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From his Treatise on the Athenian Government.

ATHENs had long been an object of universal admiration, and consequently of envy. Her navy was invincible, her commerce extensive; Europe and Asia supplied her with wealth; of her citizens, all were intrepid, many virtuous; but some too much infected with principles unfavorable to freedom. Hence an oligarchy was, in great measure, established; crooked counsels were thought supreme wisdom; and the Athenians, having lost their true relish for their own freedom, began to attack that of their colonies, and of the States which they had before protected. Their arrogant claims of unlimited dominion had compelled the Chians, Coans, Rhodians, Lesbians, to join with nine other small communities in the social war, which they began with inconceivable ardor, and continued with industry surpassing all example, and almost surpassing belief.

They were openly assisted by Mausolus, king of Caria, to whose metropolis the united Islands had sent a philosopher, named Eleutherion, eminent for the deepest knowledge of nature, the most solid judgment, most approved virtue, and most ardent zeal for the cause of general liberty. The war had been supported for three years with infinite exertions of valor on both sides, with deliberate firmness on the part of the allies, and with unabated vio

* It will be immediately perceived, on the perusal of this pretended Fragment, that it was an ingenious device on the part of Mr. Jones to bring to Dr. Franklin's notice such terms of conciliation, as might probably at this time have been obtained from the British government. The idea of a direct acknowledgment of independence is carefully excluded. By substituting France for Caria, England for Athens, the United States for the Islands, Dr. Franklin for Eleutherion, and Mr. Jones for an Athenian, the interpretation will be obvious.

lence on the part of the Athenians; who had, nevertheless, der . .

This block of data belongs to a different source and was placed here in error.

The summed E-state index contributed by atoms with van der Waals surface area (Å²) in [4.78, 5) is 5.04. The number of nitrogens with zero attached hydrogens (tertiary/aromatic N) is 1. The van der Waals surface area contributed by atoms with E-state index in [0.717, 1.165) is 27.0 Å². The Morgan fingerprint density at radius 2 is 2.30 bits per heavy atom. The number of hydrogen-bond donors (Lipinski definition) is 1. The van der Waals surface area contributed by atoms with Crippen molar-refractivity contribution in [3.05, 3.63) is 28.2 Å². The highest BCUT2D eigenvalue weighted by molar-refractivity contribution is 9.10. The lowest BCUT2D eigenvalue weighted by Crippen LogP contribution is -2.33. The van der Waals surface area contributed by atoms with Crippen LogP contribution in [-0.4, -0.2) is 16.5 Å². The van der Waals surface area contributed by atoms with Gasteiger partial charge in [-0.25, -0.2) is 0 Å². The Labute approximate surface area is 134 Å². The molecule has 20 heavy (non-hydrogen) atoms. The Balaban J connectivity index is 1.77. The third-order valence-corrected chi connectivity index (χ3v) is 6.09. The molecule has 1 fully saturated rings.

spatched commissioners to Rhodes, with intent to propose terms bf accommodation; but the States (perhaps too pertinaciously) refused to hear any proposal whatever, without a previous recognition of their total independence by the magistrates and the people of Athens. It was not long after this, that an Athenian, who had been a pupil of Isaeus together with Demosthenes, and begun to be known in his country as a pleader of causes, was led by some affairs of his clients to the capital of Caria. He was a man unauthorized, unemployed, unconnected; independent in his circumstances, as much as in his principles; admitting no governor, under Providence, but the laws; and no laws but those, which justice and virtue had dictated, which wisdom approved, which his country had sreely enacted. He had been known at Athens to the sage Eleutherion; and, their acquaintance being renewed, he sometimes took occasion in their conversations to lament the increasing calamities of war, and to express his eager desire of making a general peace on such terms as would produce the greatest good from the greatest evil; for “this,” said he, “would be a work not unworthy of the divine attributes; and, if mortals could effect it, they would act like those beneficent beings, whom Socrates believed to be the constant friends and attendants of our species.” He added, “As to the united nations, I applaud, admire, and almost envy them; I am even tempted to wish that I had been born a Chian or a Rhodian ; but let them be satisfied with the prize of virtue, which they have already obtained. I will yield to none of your countrymen, my friend, in my love of liberty; but she seems more lovely to my eyes, when she comes hand-in-hand with peace. From that union we can expect nothing but the highest happiness of which our nature is capable; and it is a union, which nothing now obstructs but—a mere word. Let the confederates be contented with the substance of that independence, which they have asserted, and the word will necessarily follow. Let them not hurt the natural, and, perhaps, not reprehensible, pride of Athens, nor demand any concession that may sink in the eyes of Greece a nation, to whom they are and must be united in language, in blood, in manners, in interest, in principles. Glory is to a nation what reputation is to an individual; it is not an empty sound, but important and essential. It will be glorious in Athens to acknowledge her error in attempting to reduce the Islands; but an ac